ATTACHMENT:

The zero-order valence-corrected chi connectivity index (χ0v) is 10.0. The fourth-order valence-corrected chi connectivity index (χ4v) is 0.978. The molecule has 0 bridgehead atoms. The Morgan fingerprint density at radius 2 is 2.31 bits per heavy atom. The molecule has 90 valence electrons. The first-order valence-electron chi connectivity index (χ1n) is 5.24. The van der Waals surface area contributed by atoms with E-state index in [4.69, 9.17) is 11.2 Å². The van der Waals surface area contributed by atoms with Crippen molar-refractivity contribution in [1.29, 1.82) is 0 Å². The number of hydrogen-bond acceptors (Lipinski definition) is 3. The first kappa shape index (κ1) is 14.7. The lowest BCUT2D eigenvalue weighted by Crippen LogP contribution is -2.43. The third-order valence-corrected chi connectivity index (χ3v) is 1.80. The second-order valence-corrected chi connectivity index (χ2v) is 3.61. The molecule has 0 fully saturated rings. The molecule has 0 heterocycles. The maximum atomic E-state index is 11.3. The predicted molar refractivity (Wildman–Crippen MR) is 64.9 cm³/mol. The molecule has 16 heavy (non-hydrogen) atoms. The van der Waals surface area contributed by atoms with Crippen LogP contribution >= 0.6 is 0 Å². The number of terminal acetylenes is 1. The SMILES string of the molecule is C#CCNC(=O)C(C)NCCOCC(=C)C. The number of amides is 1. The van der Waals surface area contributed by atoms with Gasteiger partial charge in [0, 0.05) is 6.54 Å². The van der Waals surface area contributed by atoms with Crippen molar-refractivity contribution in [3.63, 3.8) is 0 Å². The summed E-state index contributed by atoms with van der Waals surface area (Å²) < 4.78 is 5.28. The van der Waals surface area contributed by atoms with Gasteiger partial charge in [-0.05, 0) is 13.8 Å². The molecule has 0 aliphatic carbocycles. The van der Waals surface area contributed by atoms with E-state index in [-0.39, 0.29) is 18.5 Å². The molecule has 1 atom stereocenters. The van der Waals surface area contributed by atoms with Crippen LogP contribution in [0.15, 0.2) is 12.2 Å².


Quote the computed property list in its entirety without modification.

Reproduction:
The zero-order valence-corrected chi connectivity index (χ0v) is 10.0. The fourth-order valence-corrected chi connectivity index (χ4v) is 0.978. The molecule has 0 bridgehead atoms. The Morgan fingerprint density at radius 2 is 2.31 bits per heavy atom. The molecule has 90 valence electrons. The first-order valence-electron chi connectivity index (χ1n) is 5.24. The van der Waals surface area contributed by atoms with E-state index in [4.69, 9.17) is 11.2 Å². The van der Waals surface area contributed by atoms with Crippen molar-refractivity contribution in [1.29, 1.82) is 0 Å². The number of hydrogen-bond acceptors (Lipinski definition) is 3. The first kappa shape index (κ1) is 14.7. The lowest BCUT2D eigenvalue weighted by Crippen LogP contribution is -2.43. The third-order valence-corrected chi connectivity index (χ3v) is 1.80. The second-order valence-corrected chi connectivity index (χ2v) is 3.61. The molecule has 0 fully saturated rings. The molecule has 0 heterocycles. The maximum atomic E-state index is 11.3. The predicted molar refractivity (Wildman–Crippen MR) is 64.9 cm³/mol. The molecule has 16 heavy (non-hydrogen) atoms. The van der Waals surface area contributed by atoms with Crippen LogP contribution >= 0.6 is 0 Å². The number of terminal acetylenes is 1. The SMILES string of the molecule is C#CCNC(=O)C(C)NCCOCC(=C)C. The number of amides is 1. The van der Waals surface area contributed by atoms with Gasteiger partial charge in [0, 0.05) is 6.54 Å². The van der Waals surface area contributed by atoms with Crippen molar-refractivity contribution in [3.63, 3.8) is 0 Å². The summed E-state index contributed by atoms with van der Waals surface area (Å²) < 4.78 is 5.28. The van der Waals surface area contributed by atoms with Gasteiger partial charge in [-0.05, 0) is 13.8 Å². The molecule has 0 aliphatic carbocycles. The van der Waals surface area contributed by atoms with E-state index in [-0.39, 0.29) is 18.5 Å². The molecule has 1 atom stereocenters. The van der Waals surface area contributed by atoms with Crippen LogP contribution in [0.15, 0.2) is 12.2 Å².